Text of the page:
Freddie Gibbs is the one rapper I would put money on right now. And, though it may be irrelevant to his gift, the criminal life that Raekwon raps about on “Cuban Linx II” is still very familiar to Gibbs. When I spoke to Gibbs on the phone, he told an unadorned story about growing up in Gary, Indiana. “We don’t even have a movie theatre,” he said. “We don’t even have a mall. I can’t ride around Gary and get inspired—we don’t have anything.” Several years ago, Gibbs was selling drugs out of a friend’s recording studio. He eventually decided he could rap better than the people coming in to record. His efforts found their way across the Web to Interscope Records, and Gibbs was signed. He moved to Los Angeles in 2005, and began to work at a relentless pace. “I was two hundred per cent into this rap thing,” Gibbs said. “Four P.M. to 1 P.M. the next afternoon in the studio.” When Joe Weinberger, the man who signed him, left Interscope, Gibbs was dropped…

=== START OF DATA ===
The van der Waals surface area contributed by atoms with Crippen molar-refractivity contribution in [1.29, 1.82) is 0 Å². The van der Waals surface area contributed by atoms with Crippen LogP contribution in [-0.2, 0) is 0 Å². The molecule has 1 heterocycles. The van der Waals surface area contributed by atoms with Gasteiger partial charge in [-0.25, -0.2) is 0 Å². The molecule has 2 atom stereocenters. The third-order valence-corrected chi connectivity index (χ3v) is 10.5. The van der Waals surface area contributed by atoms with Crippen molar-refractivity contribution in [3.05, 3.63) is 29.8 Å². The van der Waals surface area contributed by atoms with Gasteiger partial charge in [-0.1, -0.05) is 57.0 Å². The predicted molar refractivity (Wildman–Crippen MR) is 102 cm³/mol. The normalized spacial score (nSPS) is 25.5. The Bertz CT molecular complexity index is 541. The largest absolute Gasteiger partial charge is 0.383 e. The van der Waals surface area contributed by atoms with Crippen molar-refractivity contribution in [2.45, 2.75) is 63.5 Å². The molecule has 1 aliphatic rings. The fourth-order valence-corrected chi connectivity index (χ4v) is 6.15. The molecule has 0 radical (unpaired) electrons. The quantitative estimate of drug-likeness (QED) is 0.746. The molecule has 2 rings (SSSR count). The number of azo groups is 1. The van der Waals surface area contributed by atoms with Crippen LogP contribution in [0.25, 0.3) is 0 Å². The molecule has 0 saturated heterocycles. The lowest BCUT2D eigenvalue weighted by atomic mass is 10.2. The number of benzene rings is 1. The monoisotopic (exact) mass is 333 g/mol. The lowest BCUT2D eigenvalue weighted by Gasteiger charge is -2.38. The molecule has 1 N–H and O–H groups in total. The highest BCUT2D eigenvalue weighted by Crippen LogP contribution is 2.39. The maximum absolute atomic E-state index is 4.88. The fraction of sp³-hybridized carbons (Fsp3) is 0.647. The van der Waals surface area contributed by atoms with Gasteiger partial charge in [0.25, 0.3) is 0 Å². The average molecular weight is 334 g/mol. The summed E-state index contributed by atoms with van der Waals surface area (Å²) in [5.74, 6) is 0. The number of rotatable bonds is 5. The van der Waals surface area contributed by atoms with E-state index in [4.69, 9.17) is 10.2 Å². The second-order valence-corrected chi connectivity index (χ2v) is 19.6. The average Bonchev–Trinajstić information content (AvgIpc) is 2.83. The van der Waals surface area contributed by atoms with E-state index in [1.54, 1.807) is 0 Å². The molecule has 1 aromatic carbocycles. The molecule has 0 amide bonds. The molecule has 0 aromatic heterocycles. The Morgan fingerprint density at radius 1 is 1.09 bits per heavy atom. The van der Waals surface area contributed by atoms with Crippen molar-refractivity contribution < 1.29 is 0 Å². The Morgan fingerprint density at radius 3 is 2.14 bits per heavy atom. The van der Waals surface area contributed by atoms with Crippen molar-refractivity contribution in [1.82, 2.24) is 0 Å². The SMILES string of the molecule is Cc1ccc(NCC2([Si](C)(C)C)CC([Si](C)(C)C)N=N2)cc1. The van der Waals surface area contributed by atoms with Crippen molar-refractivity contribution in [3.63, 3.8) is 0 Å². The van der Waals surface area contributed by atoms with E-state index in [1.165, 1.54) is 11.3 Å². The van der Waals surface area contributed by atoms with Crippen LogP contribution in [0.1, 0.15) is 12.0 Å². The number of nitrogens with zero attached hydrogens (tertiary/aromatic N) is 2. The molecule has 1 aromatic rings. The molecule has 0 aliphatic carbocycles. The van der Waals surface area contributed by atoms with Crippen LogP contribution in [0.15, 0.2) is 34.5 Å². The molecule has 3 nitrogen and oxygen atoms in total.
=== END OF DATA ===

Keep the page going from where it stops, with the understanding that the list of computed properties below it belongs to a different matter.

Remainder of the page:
The New Yorker pop music critic Sasha Frere-Jones on Jay-Z, Freedie Gibbs, and the end of hip-hop.
Grab the NO DJ version of Gibbs’ Midwestgangstaboxframecadillacmuzik.
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